8. Ferrari 312T – 6:58.60 (22,835 m)
Naturally, any list which mentions James Hunt and his McLaren racer must also include his adversary Niki Lauda and the Ferrari 312T. In 1975, the 312T was a new design from the Italian F1 team. It utilized a 3.0L flat-12 cylinder engine which produced around 510 hp. In this car, Austrian Niki Lauda was the first person to break the seven minute barrier – a feat made all the more impressive given it was on the classic Nordschleife which was over 2 km longer than the modern configuration. It was in a variant of this car that Lauda suffered his terrible crash in 1976. We’re guessing that had Lauda and the 312T driven on the shorter version of the track used today, you’d see them at least a few places higher up on this list.
7. Ferrari 599XX – 6:58:16 (20,832 m)
Designed for track use only, the Ferrari 599XX is based on the street-legal 599 GTB Fiorano. In April 2010, the 599XX took on the full Nordschleife track and posted an impressive sub-seven minute time. How’d it manage this? In comparison to the standard 599, this particular Ferrari has some substantial modifications. The 599XX is lighter by more than 350 lbs thanks to the use of carbon fiber and other composite materials. In terms of power, it used the same 6.0L V12 engine as the 599 but tuning ups the power from 612 hp to 720 hp. The finishing touch is an improved aerodynamics package which greatly improves downforce, helping keep the power on the ground and the car negotiating the bumps and curves of the track.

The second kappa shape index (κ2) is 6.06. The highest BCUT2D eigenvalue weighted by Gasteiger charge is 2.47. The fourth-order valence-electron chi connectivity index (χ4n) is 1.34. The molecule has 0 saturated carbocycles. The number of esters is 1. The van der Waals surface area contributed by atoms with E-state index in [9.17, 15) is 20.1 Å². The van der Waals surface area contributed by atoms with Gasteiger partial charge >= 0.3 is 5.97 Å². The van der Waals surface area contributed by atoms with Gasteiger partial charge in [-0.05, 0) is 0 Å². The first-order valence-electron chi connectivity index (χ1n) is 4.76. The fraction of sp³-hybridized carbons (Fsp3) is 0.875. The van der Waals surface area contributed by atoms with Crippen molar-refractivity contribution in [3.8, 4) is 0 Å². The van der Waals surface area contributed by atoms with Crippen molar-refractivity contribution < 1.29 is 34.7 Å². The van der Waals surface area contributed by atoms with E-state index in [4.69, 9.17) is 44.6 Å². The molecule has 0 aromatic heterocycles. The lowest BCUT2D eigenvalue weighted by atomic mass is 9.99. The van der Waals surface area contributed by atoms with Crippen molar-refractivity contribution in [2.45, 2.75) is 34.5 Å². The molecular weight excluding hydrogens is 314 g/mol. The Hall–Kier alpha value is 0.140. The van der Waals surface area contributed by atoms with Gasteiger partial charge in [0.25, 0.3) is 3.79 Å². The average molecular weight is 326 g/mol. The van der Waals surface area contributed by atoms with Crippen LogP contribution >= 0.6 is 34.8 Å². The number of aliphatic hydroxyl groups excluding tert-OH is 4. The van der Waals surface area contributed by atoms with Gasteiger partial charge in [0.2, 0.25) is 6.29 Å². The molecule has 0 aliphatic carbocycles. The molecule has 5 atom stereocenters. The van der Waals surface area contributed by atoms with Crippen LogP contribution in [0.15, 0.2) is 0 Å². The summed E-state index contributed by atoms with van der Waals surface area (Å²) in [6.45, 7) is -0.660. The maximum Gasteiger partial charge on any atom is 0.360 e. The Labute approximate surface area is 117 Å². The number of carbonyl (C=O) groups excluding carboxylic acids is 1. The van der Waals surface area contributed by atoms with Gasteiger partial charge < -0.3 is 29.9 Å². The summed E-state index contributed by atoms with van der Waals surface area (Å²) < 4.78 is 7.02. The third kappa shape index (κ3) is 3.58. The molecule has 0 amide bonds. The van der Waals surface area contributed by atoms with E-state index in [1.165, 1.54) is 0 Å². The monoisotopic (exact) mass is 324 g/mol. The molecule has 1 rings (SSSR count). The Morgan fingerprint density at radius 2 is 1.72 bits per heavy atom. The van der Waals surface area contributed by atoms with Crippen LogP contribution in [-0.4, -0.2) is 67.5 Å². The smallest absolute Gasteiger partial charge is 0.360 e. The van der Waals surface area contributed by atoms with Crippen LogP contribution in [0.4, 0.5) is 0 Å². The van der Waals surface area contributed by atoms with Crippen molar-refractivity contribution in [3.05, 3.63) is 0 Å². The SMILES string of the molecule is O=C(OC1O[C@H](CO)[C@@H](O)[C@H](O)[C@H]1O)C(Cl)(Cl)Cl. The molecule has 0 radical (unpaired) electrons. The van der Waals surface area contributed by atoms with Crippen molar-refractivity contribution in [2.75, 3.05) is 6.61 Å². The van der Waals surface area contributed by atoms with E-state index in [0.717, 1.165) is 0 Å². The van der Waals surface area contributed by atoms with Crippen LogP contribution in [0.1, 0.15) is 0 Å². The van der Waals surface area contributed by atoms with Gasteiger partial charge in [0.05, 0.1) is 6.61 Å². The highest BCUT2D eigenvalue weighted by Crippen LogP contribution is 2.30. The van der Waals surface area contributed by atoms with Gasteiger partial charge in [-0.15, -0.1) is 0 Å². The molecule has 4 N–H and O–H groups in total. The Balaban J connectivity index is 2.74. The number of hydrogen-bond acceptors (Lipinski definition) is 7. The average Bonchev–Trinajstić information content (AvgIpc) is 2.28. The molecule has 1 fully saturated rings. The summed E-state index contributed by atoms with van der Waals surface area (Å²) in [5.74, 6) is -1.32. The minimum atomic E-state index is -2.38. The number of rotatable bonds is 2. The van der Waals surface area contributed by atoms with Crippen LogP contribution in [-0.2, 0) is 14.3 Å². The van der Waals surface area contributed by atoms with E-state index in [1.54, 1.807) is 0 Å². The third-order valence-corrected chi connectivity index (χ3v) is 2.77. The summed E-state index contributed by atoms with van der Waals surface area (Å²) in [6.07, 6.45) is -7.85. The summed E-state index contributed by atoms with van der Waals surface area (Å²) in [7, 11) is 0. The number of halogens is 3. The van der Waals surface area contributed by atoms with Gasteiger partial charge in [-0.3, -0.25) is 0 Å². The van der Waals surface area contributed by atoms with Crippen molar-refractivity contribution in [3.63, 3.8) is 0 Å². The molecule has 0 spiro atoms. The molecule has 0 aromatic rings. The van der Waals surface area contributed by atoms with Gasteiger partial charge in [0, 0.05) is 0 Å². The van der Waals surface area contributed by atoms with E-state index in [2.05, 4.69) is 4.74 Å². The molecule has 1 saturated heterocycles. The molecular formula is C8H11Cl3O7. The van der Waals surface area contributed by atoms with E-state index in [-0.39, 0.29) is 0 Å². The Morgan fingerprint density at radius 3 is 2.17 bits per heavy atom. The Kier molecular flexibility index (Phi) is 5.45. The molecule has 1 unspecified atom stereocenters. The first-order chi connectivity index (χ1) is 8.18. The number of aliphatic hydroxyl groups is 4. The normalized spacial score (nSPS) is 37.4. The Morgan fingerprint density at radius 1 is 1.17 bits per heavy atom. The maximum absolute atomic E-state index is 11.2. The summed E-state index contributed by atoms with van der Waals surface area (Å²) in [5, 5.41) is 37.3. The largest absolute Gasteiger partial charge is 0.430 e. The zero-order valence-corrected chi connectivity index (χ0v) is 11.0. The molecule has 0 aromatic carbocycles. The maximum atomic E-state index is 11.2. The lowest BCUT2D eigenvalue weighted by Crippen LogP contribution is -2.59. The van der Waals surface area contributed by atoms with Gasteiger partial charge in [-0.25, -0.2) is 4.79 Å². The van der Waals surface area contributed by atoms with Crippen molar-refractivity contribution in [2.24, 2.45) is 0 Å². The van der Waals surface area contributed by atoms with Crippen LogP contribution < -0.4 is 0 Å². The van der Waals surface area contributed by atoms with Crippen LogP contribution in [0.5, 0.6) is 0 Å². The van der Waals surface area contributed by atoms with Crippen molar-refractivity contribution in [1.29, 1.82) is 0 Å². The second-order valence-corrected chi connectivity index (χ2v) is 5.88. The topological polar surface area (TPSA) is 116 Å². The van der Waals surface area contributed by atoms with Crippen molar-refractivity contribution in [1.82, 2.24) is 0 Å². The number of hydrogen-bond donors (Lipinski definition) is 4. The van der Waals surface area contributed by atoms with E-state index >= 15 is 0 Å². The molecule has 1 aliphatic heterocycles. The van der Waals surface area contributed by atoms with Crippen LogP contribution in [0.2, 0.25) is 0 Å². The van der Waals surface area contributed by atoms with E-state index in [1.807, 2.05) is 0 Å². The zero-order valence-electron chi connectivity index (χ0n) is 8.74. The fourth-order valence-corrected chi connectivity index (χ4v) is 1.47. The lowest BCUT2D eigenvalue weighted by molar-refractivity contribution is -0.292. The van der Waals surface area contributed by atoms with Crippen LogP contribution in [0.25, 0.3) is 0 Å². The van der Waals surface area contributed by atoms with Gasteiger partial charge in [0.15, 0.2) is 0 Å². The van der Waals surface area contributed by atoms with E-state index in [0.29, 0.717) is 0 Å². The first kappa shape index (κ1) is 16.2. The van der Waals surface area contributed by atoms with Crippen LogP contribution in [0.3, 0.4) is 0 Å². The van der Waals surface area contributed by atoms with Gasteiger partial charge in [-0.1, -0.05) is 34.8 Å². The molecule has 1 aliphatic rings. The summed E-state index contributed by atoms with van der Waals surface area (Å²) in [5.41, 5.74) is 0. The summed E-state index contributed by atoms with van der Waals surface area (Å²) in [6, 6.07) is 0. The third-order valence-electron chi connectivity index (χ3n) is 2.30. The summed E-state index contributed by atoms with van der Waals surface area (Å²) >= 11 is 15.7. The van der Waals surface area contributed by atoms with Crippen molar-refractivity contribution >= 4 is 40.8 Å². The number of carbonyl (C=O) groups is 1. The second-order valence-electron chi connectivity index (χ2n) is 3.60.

6. Porsche 918 Spyder (Weissach) – 6:57:00 (20,600 m)
If someone told you a hybrid was one of the fastest cars around the Nurburgring you might think they were lying. Enter the Porsche 918. This Porsche is a mid-engine performer getting 608 hp from its 4.6L V8. Then there’s the hybrid part. Two additional electric motors provide another 279 hp giving this beauty a total of 887 hp for its AWD system to put on the road. The Weissach package lightens the car by more than 90 lbs, giving that little bit extra to complete the track in under 7 minutes. Porsche claims it is the fastest street legal production car to lap the ring. Technically, they are right but there is a grey area there thanks to our next two entries.